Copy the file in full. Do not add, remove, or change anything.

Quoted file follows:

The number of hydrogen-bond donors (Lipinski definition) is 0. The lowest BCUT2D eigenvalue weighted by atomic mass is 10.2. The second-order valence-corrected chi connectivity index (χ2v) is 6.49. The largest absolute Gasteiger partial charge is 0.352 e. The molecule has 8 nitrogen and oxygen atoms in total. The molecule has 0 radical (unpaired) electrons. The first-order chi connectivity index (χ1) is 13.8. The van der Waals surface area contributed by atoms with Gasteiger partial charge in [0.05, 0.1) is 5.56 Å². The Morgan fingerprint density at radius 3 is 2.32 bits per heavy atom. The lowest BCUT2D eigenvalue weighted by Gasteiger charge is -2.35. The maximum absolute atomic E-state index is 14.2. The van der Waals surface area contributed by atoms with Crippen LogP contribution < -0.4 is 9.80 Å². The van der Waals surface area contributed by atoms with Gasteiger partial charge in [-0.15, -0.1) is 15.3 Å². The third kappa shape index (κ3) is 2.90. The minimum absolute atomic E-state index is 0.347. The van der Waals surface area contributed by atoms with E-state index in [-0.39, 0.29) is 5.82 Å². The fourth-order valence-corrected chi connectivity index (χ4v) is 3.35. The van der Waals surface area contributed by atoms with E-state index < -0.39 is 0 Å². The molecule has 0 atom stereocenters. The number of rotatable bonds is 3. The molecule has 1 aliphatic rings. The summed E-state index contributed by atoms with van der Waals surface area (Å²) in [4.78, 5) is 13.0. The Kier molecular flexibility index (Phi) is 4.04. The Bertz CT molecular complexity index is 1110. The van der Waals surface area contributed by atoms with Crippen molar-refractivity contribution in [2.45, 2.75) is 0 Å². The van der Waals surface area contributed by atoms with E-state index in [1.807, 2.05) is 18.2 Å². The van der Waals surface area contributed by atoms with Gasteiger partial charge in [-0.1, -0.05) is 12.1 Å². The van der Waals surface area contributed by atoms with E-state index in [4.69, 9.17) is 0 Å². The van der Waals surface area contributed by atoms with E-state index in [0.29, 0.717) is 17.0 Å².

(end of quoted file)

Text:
The number of hydrogen-bond donors (Lipinski definition) is 0. The lowest BCUT2D eigenvalue weighted by atomic mass is 10.2. The second-order valence-corrected chi connectivity index (χ2v) is 6.49. The largest absolute Gasteiger partial charge is 0.352 e. The molecule has 8 nitrogen and oxygen atoms in total. The molecule has 0 radical (unpaired) electrons. The first-order chi connectivity index (χ1) is 13.8. The van der Waals surface area contributed by atoms with Gasteiger partial charge in [0.05, 0.1) is 5.56 Å². The Morgan fingerprint density at radius 3 is 2.32 bits per heavy atom. The lowest BCUT2D eigenvalue weighted by Gasteiger charge is -2.35. The maximum absolute atomic E-state index is 14.2. The van der Waals surface area contributed by atoms with Crippen LogP contribution < -0.4 is 9.80 Å². The van der Waals surface area contributed by atoms with Gasteiger partial charge in [-0.15, -0.1) is 15.3 Å². The third kappa shape index (κ3) is 2.90. The minimum absolute atomic E-state index is 0.347. The van der Waals surface area contributed by atoms with E-state index in [-0.39, 0.29) is 5.82 Å². The fourth-order valence-corrected chi connectivity index (χ4v) is 3.35. The van der Waals surface area contributed by atoms with E-state index < -0.39 is 0 Å². The molecule has 0 atom stereocenters. The number of rotatable bonds is 3. The molecule has 1 aliphatic rings. The summed E-state index contributed by atoms with van der Waals surface area (Å²) in [4.78, 5) is 13.0. The Kier molecular flexibility index (Phi) is 4.04. The Bertz CT molecular complexity index is 1110. The van der Waals surface area contributed by atoms with Crippen molar-refractivity contribution in [2.45, 2.75) is 0 Å². The van der Waals surface area contributed by atoms with E-state index in [1.807, 2.05) is 18.2 Å². The van der Waals surface area contributed by atoms with Gasteiger partial charge in [-0.1, -0.05) is 12.1 Å². The van der Waals surface area contributed by atoms with E-state index in [4.69, 9.17) is 0 Å². The van der Waals surface area contributed by atoms with E-state index in [0.29, 0.717) is 17.0 Å².